Sensitivity analysis is an appropriate technique for assessing the impact of uncertainty in the input data and modelling assumptions. It provides an awareness of which inputs and assumptions have the greatest effect on the results and helps to ensure any decisions made are based on a solid understanding of the inherent uncertainties.

Step 3 – Vulnerability analysis: Having determined the severity of a release scenario, impact criteria are used in a vulnerability analysis to translate the physical effect, such as explosion overpressure, into a probability of impact on people, structures/equipment or the environment, e.g. fatality, cost or damage. The vulnerability of people depends on the extent of shelter and protective clothing, and a worst case first estimate would often assume no shelter and no protection.

Impact criteria can be in the form of lookup tables, e.g. someone outdoors exposed to an explosion overpressure greater than 0.5 bar has a 50% chance of fatality, or in terms of mathematical relationships called probit functions. Deriving the impact in this way means it can be combined with frequencies of occurrence to determine numerical risks as part of a Quantitative Risk Assessment (QRA).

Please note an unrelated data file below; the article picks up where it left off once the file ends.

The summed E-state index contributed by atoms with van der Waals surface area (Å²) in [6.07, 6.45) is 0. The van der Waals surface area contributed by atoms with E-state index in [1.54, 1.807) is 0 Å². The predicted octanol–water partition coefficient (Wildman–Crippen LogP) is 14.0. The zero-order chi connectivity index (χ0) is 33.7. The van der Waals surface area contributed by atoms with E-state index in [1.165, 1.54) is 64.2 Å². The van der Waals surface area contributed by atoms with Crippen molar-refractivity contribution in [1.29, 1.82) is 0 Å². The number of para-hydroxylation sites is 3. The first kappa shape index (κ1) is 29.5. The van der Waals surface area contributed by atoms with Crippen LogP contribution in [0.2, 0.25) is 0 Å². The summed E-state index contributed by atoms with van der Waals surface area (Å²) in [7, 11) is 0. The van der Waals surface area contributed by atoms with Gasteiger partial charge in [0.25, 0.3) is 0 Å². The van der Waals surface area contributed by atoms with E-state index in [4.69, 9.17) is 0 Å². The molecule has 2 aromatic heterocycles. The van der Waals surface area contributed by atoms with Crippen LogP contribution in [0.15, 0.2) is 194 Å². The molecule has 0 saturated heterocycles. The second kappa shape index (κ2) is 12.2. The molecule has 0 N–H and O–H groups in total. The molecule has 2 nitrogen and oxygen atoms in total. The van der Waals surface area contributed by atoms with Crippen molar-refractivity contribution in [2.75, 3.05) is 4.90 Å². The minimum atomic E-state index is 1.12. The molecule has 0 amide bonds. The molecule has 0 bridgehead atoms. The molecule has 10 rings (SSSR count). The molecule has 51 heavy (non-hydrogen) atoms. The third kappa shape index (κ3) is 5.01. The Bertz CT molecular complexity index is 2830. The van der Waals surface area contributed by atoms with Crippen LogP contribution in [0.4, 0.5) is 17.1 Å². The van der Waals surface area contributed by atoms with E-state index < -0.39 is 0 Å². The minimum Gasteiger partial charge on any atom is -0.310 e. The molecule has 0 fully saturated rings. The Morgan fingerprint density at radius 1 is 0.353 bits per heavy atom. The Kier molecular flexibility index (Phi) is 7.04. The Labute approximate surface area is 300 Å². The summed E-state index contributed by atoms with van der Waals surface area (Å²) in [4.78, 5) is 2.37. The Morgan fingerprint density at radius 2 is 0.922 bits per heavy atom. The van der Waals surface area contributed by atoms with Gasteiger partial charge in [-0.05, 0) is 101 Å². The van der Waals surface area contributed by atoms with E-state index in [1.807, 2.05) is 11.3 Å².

Once the consequences of the physical effects have been modelled,
validated and understood, the results
can be used to help manage facility
risks by informing decisions such as:

  • Classifying hazardous areas
  • Siting buildings and specifying appropriate protection against overpressure, thermal radiation and gas ingress
  • Optimising site layouts and separation between units
  • Locating vents